But this is where the mythology works against seeing the truth. We can’t accept that Francis Scott Key as a slaveholder didn’t have African-Americans in mind as citizens of “land of the Free and home of the Brave”. This is the problem : those that instituted our sacred institutions and mythology and ideology had themselves in mind and people like them and not people of color.

For White Christians what stands in the way of grief is the causes of the division between white and black, white and people of color in  American Christianity. We often talk about the White and Black Church as if that separation of Christianity into white and black was some accident enforced upon the church by some external force. Worse still we talk about the black church forming without recognizing that the Black church formed because white Christians refused to worship with and ordain Black Christians. Whites left the black Christians or forced them out, not the other way around. Denominations that are White or predominantly White today have yet to really face and renounce what created them.

When white people choose to remember their immigrant origins, we tend not to recall that we are here in part due to deliberate quota’s that favored Europeans over other immigrant groups. We don’t think about the huge swath of land now owned by white people who were European immigrants isn’t an accident of amoral and natural forces of history but due to U.S. Government policy with the full cooperation and consent of White Christianity, It was due to the deliberate policy of the  U.S. government toward Native American people, and recruitment of poor Europeans to settle land taken from Native Americans as they were rounded up on small tracks of unwanted land.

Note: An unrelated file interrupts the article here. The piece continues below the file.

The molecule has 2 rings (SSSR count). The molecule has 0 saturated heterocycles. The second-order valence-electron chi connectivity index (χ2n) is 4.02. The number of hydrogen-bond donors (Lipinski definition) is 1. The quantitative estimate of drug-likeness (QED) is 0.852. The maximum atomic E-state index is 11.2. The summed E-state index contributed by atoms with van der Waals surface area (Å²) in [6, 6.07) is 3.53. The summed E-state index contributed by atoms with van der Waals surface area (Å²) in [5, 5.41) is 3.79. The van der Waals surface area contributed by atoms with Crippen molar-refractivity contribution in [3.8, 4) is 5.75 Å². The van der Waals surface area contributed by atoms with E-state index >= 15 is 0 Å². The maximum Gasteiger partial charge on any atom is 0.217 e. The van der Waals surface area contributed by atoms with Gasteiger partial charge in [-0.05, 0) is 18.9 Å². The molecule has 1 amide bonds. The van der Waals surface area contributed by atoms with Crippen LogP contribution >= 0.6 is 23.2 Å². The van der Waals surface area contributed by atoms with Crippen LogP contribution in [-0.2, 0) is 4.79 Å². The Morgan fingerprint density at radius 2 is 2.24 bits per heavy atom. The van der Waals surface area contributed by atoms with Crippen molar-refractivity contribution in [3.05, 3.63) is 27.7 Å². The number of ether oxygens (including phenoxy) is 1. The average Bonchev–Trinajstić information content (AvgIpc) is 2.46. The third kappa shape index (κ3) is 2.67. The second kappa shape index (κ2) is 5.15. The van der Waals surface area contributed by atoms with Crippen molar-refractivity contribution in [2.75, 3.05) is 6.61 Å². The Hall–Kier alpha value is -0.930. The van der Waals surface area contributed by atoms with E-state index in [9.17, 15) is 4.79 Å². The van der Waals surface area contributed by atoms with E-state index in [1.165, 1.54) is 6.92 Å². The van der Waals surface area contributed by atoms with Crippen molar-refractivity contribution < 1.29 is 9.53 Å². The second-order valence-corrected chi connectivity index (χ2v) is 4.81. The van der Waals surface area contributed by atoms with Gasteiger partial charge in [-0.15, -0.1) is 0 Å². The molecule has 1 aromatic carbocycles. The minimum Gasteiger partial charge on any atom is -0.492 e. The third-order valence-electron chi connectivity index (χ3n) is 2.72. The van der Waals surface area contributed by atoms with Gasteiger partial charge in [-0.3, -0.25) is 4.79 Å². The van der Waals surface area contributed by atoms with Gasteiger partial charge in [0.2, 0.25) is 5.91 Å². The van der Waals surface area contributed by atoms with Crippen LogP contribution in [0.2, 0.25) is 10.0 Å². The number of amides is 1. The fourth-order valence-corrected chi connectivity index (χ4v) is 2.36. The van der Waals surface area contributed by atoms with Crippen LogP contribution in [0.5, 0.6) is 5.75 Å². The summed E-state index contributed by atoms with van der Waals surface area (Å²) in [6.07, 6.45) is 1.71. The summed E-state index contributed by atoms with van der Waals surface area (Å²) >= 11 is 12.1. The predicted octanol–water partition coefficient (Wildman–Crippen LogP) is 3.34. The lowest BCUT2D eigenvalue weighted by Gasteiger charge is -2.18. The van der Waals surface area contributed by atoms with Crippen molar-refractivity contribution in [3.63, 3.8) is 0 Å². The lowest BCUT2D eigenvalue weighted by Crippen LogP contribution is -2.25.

In order to grieve what is happening in our streets requires no longer sitting securely in our comfort and safe place of America: no longer sitting comfortable in the belief that we are slowly progressing away from ignorance into enlightenment. We aren’t’ here because people didn’t know better back then.  No! Whites and White Christians seared their conscience and then created reasoned justifications to support a system that was to their benefit.

I’ve written subsequently about how my immigrant Swedish family through our settling Wisconsin and California play into what I’m talking about above. But even this second blog post is just beginning to tease out the depths of our racist system, what lies behind the persistence of systemic racism in spite of reforms and the reformers. What I believe is that this all persists because it is in the very structure of our society, it wasn’t that Racism and White supremacy wasn’t an add on after the U.S.A and the global economic system we inhabit it is in the very structure and foundation of everything we know.

Edited on October 18th, 2016

“Racial Tensions” or an affront to the Gospel?: White Christians against Martin Luther King Jr.

Rachel Held Evans has a post on white forgetfulness (She says Christian but she means white Christian) when it comes to our honoring of Martin Luther King Jr.

As we come to the close of this Martin Luther King, Jr. Day, I won’t focus on the above mentioned forgetfulness but seek to do what Rachel Held Evans suggests but didn’t do, read and examine both King and his opponents, in the letter of the 7 white and one Jewish clergymen and Kings response the  Letter from Birmingham jail.